One Friday more than two years ago, an air-quality monitoring device atop the United States Embassy in Beijing recorded data so horrifying that someone in the embassy called the level of pollution “Crazy Bad” in an infamous Twitter post. That day the Air Quality Index, which uses standards set by the United States Environmental Protection Agency, had crept above 500, which was supposed to be the top of the scale.
So what phrase is appropriate to describe Saturday’s jaw-dropping reading of 755 at 8 p.m., when all of Beijing looked like an airport smokers’ lounge? Though an embassy spokesman said he did not immediately have comparative data, Beijing residents who follow the Twitter feed said the Saturday numbers appeared to be the highest recorded since the embassy began its monitoring system in 2008.
The embassy’s @BeijingAir Twitter feed said the level of toxicity in the air was “Beyond Index,” the terminology for levels above 500; the “Crazy Bad” label was used just once, in November 2010, before it was quickly deleted by the embassy from the Twitter feed. According to the Environmental Protection Agency, levels between 301 and 500 are “Hazardous,” meaning people should avoid all outdoor activity. The World Health Organization has standards that judge a score above 500 to be more than 20 times the level of particulate matter in the air deemed safe.
(By comparison, the air quality index in New York City, using the same standard, was 19 at 6 a.m. on Saturday.)
Dear Mr. President:
I am writing to you as a wife and mother of two young daughters, whose 34-year old husband, Matthew Davies, faces 10 years or more in federal prison for providing medical marijuana to sick people in California, even though he complied with state law concerning medicinal cannabis. My questions to you are simple:
What has my husband done that would justify the federal government forcing my young daughters to grow up without a father?
How can your Administration ignore the will of the California people and prosecute this good, law-abiding man for doing exactly what state law permits?
Here is the NYT story on the bust
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But the problems may go deeper than that. The Verge has now learned that the facts of the case are somewhat different than the story CNET and CBS had previously shared with the public. According to sources familiar with the matter, the Hopper was not simply an entrant in the Best of CES awards for the site: it was actually chosen as the winner of the “Best of Show” award (as voted by CNET’s editorial staff).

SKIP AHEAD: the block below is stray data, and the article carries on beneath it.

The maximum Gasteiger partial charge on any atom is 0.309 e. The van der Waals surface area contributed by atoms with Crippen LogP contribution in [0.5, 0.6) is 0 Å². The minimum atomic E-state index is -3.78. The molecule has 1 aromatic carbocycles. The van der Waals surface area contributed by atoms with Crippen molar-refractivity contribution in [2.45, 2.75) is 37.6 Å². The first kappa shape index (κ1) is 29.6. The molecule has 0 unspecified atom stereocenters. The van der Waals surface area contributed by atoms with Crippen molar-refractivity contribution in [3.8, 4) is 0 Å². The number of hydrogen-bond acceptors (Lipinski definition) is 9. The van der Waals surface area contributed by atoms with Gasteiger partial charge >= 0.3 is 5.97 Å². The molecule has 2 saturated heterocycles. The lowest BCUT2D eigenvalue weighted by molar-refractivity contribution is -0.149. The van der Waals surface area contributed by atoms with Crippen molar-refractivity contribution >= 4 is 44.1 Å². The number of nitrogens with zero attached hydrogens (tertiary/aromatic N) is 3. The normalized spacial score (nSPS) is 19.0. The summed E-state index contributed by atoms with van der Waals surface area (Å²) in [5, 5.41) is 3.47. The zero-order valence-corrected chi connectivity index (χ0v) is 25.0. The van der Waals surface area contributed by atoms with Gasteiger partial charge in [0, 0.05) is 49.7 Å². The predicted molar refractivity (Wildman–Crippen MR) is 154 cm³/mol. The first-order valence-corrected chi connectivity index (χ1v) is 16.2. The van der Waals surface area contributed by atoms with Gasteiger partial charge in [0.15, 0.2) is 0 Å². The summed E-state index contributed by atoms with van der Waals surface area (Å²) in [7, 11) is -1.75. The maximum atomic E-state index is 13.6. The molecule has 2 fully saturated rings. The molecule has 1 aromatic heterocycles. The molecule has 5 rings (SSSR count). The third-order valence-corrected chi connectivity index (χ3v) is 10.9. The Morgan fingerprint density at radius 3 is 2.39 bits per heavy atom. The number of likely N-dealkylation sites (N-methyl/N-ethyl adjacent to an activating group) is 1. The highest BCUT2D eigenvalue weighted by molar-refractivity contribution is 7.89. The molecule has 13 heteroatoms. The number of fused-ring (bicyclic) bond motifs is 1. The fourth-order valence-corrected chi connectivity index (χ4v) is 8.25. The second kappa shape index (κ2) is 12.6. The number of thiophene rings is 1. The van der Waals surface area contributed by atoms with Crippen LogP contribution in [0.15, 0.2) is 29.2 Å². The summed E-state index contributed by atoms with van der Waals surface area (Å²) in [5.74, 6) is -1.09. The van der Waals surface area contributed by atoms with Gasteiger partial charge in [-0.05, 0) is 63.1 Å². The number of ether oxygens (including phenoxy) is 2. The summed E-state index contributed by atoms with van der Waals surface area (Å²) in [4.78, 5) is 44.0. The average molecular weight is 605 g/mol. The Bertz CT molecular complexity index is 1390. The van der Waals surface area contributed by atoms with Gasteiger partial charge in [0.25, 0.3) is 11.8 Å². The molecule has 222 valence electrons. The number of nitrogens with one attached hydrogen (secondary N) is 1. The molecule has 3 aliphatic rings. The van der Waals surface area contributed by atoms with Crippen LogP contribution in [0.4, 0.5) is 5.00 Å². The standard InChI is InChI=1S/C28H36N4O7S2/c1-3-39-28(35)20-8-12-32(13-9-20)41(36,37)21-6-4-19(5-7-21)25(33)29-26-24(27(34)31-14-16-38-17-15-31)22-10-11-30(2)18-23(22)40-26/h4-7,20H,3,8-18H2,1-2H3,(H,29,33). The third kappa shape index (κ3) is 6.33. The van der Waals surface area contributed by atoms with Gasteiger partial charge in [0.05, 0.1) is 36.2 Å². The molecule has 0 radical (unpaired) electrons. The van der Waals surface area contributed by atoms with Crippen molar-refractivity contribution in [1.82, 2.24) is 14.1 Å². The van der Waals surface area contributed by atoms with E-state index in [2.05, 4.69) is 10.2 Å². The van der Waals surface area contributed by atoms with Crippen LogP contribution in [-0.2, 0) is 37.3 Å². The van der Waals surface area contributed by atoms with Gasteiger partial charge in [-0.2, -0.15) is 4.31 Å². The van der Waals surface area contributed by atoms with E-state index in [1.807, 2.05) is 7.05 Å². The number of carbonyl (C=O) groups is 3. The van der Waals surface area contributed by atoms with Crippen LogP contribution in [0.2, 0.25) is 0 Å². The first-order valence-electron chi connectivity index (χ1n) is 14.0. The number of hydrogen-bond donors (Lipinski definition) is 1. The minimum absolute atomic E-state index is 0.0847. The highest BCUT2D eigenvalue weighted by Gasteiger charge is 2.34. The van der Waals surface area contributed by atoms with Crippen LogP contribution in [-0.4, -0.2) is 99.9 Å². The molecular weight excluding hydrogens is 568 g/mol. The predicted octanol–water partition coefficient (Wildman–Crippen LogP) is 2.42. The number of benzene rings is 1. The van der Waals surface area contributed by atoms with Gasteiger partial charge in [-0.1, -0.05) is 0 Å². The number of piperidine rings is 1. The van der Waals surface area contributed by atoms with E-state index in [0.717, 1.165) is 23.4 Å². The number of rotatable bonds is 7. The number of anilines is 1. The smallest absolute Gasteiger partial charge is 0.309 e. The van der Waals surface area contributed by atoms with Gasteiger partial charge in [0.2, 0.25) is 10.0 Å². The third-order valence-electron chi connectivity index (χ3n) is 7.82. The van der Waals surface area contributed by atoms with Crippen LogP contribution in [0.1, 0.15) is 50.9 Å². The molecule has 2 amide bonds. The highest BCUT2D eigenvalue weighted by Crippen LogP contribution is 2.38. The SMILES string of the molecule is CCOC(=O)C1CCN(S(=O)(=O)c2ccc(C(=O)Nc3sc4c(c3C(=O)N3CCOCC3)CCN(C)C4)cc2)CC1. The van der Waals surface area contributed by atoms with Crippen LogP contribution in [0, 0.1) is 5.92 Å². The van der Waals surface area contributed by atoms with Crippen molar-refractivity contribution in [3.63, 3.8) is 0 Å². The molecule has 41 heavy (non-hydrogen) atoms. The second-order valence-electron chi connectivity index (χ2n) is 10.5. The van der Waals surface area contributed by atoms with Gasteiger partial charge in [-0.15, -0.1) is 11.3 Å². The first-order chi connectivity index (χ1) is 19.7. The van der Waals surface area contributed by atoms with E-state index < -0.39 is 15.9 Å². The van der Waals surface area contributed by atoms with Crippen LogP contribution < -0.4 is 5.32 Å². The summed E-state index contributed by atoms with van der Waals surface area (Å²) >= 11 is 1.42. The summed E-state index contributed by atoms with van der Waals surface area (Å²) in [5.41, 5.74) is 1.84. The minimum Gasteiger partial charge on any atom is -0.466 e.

Apparently, executives at CBS learned that the Hopper would win “Best of Show” prior to the announcement. Before the winner was unveiled, CBS Interactive News senior-vice president and General Manager Mark Larkin informed CNET’s staff that the Hopper could not take the top award. The Hopper would have to be removed from consideration, and the editorial team had to re-vote and pick a new winner from the remaining choices. Sources say that Larkin was distraught while delivering the news — at one point in tears — as he told the team that he had fought CBS executives who had made the decision.
Apparently the move to strike the Hopper from the awards was passed down directly to Larkin from the office of CBS CEO, Leslie Moonves. Moonves has been one of the most outspoken opponents of the Hopper, telling investors at one point, “Hopper cannot exist… if Hopper exists, we will not be in business with (Dish).”
In 1993, a group of researchers published a study that challenged the most basic assumptions of many gun owners: That owning a gun makes you safer.
The study, rigorously conducted by ten credentialed experts, and appearing in the prestigious New England Journal of Medicine, found instead that the reverse is true. “Although firearms are often kept in homes for personal protection, this study shows that the practice is counter-productive,” the authors wrote. “Our data indicate that keeping a gun in the home is independently associated with an increase in the risk of homicide in the home.”
That pushback from gun-rights supporters sent a not-so-subtle message to the CDC—as well as any other government agency thinking of funding gun violence research, Kellerman said: “You toucha this topic, I breaka your face.”
The result: Nearly two decades later, with Washington mulling gun-violence prevention measures in the wake of last month’s Newtown, Conn. shooting, policymakers find themselves hampered by a lack of objective, scientific information on one of the country’s major public health threats—one which costs the country 31,000 lives and an estimated $100 billion per year. That has left today’s policymakers flying virtually blind.